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Feature 1: Lovers’ Vows Poster

One of the things that make this collection so special is the odd inclusion of what could be termed ephemeral documents that would not have normally survived the passage of time.
This bill or poster dated 1802 for a performance of Lovers’ Vows in Exton is one of my favourite examples of such a document. It is amazing that such a flimsy bit of paper has survived in tact for over 200 years.
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Lovers’ Vows was adapted by Elizabeth Inchbald in 1798 from the German play Das Kind der Liebe (written by August von Kotzebue in 1780). Readers may remember that the play famously appears as a key element in Jane Austen’s Mansfield Park published in 1814 (see chapter XIV).
The performance of the play – or indeed plays – in the village gives an interesting insight into village life in that period and raises all sorts of questions: was this a one-off performance or were villagers familiar with plays and travelling players?
I wonder if this was a proof for a poster that would have been put up around the neighbouring towns and villages. I like the fact that someone has corrected the date by hand. Note also the printing error (we have a ‘thyming’ instead of ‘rhyming’ butler) and the use of the old ‘s’ character.
The poster is not only of literary interest, for it is a piece of political history too – Col. Gerard Noel (later Sir Gerard Noel) puts on the play in the run up to the Rutland County Elections in July 1802.
Reading between the lines, the poster gives a glimpse of the early nineteenth-century voting system, where voters – limited to landowning males in this period – could expect things in ‘return’ for their support.
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In case you are wondering, Gerard Noel did indeed win the election in 1802!
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Feature 2: Architectural Drawing of Exton Hall

One early May morning in 1810, a horrendous fire broke out at Exton Hall. It gutted part of the hall, though men worked hard to save and salvage what they could. Some attributed the cause to Sir Gerard Noel leaving a candle alight amongst his papers.
Nevertheless, enough of the Old Hall (as it became known) remained for parts of it to continue to be used as living and even cooking quarters. A cutting of a newspaper found in the collection dated 1833 describes a dinner for the tenants held in the remains of the “long neglected” hall. The Old Hall was in a “comparative state of decay and desertion”, “more than one half of the fine old Elizabethan structure” having fallen as “a sacrifice to the flames”.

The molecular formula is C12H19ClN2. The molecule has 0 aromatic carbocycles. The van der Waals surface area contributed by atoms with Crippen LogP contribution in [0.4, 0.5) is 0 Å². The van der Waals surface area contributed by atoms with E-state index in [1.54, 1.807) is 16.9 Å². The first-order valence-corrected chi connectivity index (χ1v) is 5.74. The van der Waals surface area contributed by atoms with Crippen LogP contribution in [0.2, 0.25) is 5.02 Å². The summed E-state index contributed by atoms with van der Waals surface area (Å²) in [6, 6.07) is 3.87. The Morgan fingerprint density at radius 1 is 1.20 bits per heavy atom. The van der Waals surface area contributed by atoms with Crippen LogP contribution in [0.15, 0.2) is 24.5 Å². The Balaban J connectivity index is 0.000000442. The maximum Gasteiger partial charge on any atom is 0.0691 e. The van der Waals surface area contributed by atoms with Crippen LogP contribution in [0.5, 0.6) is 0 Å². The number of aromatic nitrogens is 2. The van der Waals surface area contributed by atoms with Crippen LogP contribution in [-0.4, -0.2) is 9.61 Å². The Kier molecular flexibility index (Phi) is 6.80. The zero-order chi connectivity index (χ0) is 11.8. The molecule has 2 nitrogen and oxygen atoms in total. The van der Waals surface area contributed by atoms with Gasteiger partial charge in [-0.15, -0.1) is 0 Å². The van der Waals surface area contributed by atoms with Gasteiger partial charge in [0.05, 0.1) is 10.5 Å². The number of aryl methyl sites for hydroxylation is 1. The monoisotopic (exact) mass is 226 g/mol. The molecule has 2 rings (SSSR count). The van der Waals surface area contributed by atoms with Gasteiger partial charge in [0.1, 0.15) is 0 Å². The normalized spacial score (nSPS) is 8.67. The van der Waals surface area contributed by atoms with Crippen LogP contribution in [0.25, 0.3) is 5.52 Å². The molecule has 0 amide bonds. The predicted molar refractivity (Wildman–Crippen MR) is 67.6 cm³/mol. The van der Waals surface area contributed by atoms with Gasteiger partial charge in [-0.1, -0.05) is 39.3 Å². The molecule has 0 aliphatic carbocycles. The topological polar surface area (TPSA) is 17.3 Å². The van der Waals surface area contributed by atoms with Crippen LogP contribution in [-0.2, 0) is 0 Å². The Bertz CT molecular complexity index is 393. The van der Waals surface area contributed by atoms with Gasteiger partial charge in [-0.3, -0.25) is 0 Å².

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Photograph of Exton Old Hall 1916 (Henton Photographic Collection, ROLLR)
After the fire, the family moved into a late seventeenth-century house only several hundred yards away from the Old Hall. The architect John Linnell Bond made several alterations to this house in 1811, the year after the fire. Financial problems, however, prevented any extensive changes.
In the mid nineteenth century, Sir Gerard’s son Charles, 1st Earl of Gainsborough (second creation), employed the architect Henry Roberts to radically enlarge the late seventeenth-century house into what we know today as the New Hall, leaving the Old Hall to decay. The New Hall is still home to the Noel family today.
Exploring the collection, I have come across a set of eighteen drawings, dated around 1841, for a new Hall at Exton. I think these plans are quite fascinating – they depict what might have been (the Exton Hall that never was), as well as a little of what existed and what was to become into existence as elements of both Halls are evident in the designs. Unfortunately all eighteen drawings are unsigned.
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Perhaps not surprisingly, there are many stories attached to the Old Hall at Exton. It is said that the old Christmas Carol or Ballad called “The Mistletoe Bough” written by H. R. Bishop was based on an event at the Hall. The carol relates how a young bride vanished one Christmas:
“They sought her that night and they sought her next day,
And they sought her in vain, till a week passed away.”
Years later, they found the girl who “in sporting jest” had “hid from her lord in the old oak chest”.
The Noel Family throughout the ages have loved to perform amateur theatricals (some of the scripts still exist in the collection). It is said that during the course of one of these theatricals, a Catharine Noel (daughter of one of the Baptist Noels) suffocated when she accidentally became trapped in a wooden chest.
How far this tale and the association of the carol with Exton is true is unclear (I have not come across any evidence in the archive!). Other places have similar echoes of the grisly tale (not least the manor at Minster Lovell, which is actually mentioned in the carol).

Feature 3: Map of Cottesmore and Barrow c.1730